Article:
The Birmingham Gazette 29th March 1935 contains a report of the opening of Solihull Magistrates’ Court, Warwick Road, Solihull on the previous day. The first case called was that of a householder who was summoned for having her chimney on fire. She was told that “as it was the first case heard in the court, it would be dismissed.”
Until Solihull became a County Borough Council on 1st April 1964, the provision of state education in the area was the responsibility of Warwickshire County Council. We’re aware of five special schools in the Solihull urban/metropolitan district, catering for children with physical or learning disabilities:
- Tudor Grange (later Swanswell)
- Reynalds Cross
- Forest Oak
- Hazel Oak
In addition, there was also a special school at nearby Packwood Haugh, Warwickshire.
On Wednesday 19th November 1845, Thomas Tranter, a 60-year-old farmer described as living near Docker’s Gate in the parish of Berkswell, was found murdered in an outbuilding adjoining his home.
The door was locked from the outside and he was found face down in a pool of blood in the doorway, with a sack over his head and a blood-stained bill hook and axe lying next to him. Death was apparently due to a fracture of the skull, caused by a single blow from a blunt instrument, believed to be the head of the axe, which bore some of Thomas Tranter’s grey hairs. Mr Arthur Sargeant, surgeon from Meriden, declared that it would have been quite impossible for the wound to have been self-inflicted.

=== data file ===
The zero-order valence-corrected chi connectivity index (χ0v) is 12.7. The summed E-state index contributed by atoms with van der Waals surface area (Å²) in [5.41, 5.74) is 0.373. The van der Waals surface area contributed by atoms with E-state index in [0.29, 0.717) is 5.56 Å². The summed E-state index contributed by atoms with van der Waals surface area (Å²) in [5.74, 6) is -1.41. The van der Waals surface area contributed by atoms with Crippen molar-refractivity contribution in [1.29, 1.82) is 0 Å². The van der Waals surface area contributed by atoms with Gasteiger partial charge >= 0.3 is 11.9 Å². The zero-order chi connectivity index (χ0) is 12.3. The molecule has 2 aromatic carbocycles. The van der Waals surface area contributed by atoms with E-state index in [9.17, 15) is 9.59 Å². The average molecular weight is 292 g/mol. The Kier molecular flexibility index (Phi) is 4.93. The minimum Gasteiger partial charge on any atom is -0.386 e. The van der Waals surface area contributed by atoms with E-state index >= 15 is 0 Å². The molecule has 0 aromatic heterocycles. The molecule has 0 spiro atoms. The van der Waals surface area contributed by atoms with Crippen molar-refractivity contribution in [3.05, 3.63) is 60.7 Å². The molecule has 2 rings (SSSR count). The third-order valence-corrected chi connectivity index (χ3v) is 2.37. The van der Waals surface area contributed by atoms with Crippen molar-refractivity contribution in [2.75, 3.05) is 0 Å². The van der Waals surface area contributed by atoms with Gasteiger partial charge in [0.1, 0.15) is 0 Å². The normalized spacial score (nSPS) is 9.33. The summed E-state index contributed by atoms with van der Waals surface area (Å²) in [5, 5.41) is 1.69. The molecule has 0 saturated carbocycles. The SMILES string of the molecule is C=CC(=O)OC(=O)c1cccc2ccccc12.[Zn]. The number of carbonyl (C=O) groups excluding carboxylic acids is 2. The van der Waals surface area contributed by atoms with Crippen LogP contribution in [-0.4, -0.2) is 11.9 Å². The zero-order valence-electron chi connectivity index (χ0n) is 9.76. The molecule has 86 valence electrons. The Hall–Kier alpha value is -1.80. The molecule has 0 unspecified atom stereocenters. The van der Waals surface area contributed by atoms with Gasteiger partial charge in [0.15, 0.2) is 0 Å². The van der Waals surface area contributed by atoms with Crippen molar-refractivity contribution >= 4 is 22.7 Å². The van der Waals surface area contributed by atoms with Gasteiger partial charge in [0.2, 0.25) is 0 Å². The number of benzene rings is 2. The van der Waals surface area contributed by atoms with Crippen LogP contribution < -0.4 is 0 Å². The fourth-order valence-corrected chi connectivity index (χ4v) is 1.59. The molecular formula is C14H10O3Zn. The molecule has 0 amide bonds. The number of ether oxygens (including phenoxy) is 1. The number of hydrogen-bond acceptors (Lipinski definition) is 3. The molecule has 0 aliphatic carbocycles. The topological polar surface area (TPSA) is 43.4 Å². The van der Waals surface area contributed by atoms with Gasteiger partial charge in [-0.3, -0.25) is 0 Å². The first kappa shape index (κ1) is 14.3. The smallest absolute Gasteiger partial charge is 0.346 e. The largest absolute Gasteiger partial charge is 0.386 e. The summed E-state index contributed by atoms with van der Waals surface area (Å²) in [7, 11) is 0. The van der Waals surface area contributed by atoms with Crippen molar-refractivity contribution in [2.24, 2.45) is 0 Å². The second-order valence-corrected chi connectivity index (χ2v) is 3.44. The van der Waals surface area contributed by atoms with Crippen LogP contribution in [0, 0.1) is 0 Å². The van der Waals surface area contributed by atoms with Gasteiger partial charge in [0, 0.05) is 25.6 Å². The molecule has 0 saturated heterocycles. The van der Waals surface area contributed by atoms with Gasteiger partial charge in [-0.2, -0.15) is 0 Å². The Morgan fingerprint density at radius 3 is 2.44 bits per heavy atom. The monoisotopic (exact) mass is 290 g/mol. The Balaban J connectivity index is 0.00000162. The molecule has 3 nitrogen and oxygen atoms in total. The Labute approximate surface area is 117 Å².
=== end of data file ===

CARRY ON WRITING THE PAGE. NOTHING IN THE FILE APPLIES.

The Cresta Theatre Club, adjoining the Cresta Ice Rink in Hobs Moat Road, Solihull opened for business at 8pm on Wednesday 16th November 1966, having been granted a six-month licence by Solihull Council on 20th October 1966. The licence allowed for opening from 7pm-11.45pm on weekdays, and 7pm-10.30pm on Sundays. The General Manager was Enrique Campos.
The company – Cresta Theatre Club Ltd – had tried to obtain a licence in April 1966 but the application was rejected following concerns from residents over noise and traffic. There were also claims that existing noise from the ice rink had rendered several nearby homes unsaleable.
Shortly after the devastating blitz of Coventry on 14th/15th November 1940, Miss Caroline (“Carrie”) Amelia Morgan (1889-1963), Headmistress of Moseley Avenue School, Coventry, together with a small group of teachers, brought a party of 160 children aged 2-14 to Solihull. The children were billeted in foster homes and, a few weeks after their arrival, schooling began to be provided.
In April 2020 the Heritage Gallery at the Core was meant to house an exhibition celebrating the 800th anniversary of St Alphege Church. The St Alphege 800 Steering Group co-ordinated information from a variety of Christian organisations within Solihull parish to celebrate 800 years of Christianity in the district.Continue reading “St Alphege 800”